Interestingly, a seminal 1987 study found that when you’re in the REM stage of sleep, melatonin actually releases a substance called vasotocin, that helps your brain erase the memories or visions created while you’re dreaming. During REM sleep, vivid dreams are the most likely to be remembered, but taking extra melatonin increases the amount of vasotocin in your brain, thus erasing the actual memories of the dreams and the details.
The brain erases dream memories when you wake up from sleep. This ensures your brain can differentiate between dream memories and real memories. Vasotocin isn’t always properly released by melatonin, which means the memories of your dreams do not end up erased. This only weakens the brain’s ability to distinguish between real memories and dreams.
The research shows melatonin does play a role with how your brain processes dreams and how memories of dreams are stored. Any change in melatonin levels within the body— whether they’re naturally produced or from taking supplements — can impact your dreams.
Melatonin Induced Nightmares
A 2014 review of studies published in Nutrition Journal determined some people reported having nightmares while they were taking melatonin. Experts believe the link is casual and there are usually some other factors that influence this. It could be the consumption of other things during the day, such as alcohol, combined with melatonin.
Potential Side Effects from Melatonin
Melatonin taken orally is generally safe when following the appropriate dosing guidelines. Some side effects associated with melatonin even when taken as directed include:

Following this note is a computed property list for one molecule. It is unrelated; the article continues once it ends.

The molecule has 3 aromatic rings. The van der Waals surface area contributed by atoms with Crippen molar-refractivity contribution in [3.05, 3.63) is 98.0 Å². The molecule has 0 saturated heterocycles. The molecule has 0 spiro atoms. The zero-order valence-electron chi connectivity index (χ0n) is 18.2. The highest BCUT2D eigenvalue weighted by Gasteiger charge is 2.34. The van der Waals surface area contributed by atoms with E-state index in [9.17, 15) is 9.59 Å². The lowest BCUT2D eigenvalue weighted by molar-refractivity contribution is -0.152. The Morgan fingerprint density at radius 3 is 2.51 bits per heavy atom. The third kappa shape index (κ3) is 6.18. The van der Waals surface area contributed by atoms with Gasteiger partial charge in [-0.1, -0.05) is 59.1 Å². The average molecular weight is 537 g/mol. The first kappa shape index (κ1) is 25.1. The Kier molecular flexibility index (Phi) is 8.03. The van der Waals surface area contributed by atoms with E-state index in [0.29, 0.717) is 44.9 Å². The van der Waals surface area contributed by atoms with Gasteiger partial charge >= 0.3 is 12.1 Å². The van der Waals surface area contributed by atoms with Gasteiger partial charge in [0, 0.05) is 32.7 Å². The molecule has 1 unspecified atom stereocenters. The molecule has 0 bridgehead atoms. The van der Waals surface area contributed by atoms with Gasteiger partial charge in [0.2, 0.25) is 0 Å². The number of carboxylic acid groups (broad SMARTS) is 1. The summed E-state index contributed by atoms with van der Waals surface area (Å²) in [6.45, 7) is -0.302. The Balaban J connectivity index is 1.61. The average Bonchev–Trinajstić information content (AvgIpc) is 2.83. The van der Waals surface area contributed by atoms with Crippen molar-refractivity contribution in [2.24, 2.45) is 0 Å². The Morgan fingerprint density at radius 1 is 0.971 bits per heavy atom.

Some of the less common side effects include brief feelings of depression, confusion, slight anxiety, abdominal cramps, irritability, and decreased alertness. Melatonin is meant to cause drowsiness, therefore you’ll want to avoid driving within five hours of consuming the supplement.
Melatonin is not recommended if you have an autoimmune disease.
Sleep Quality from Melatonin
Research suggests melatonin supplements can slightly reduce the time it takes to fall asleep, however the effects on sleep quality are unclear. It is believed that melatonin supplements are more effective in those with a deficiency than when consumed by someone already producing a normal level of the hormone.
Melatonin supplements do not make you sleep. Instead, they help to jumpstart the body’s natural process of releasing the hormones necessary for you to fall asleep. Melatonin is a healthy, non-habit forming alternative to sleep aids. There are also health benefits associated with melatonin, aside from helping you fall asleep. Melatonin can treat depression, chronic pain, high blood pressure, and anxiety. If you need help falling asleep, discuss melatonin supplements with a doctor or trusted health care professional.
This blog post is for educational purposes only and does not constitute medical or other professional advice. Your specific circumstances should be discussed with a healthcare provider. All statements of opinion represent the writers' judgement at the time of publication and are subject to change. Phoenix and its affiliates provide no express or implied endorsements of third parties or their advice, opinions, information, products, or services.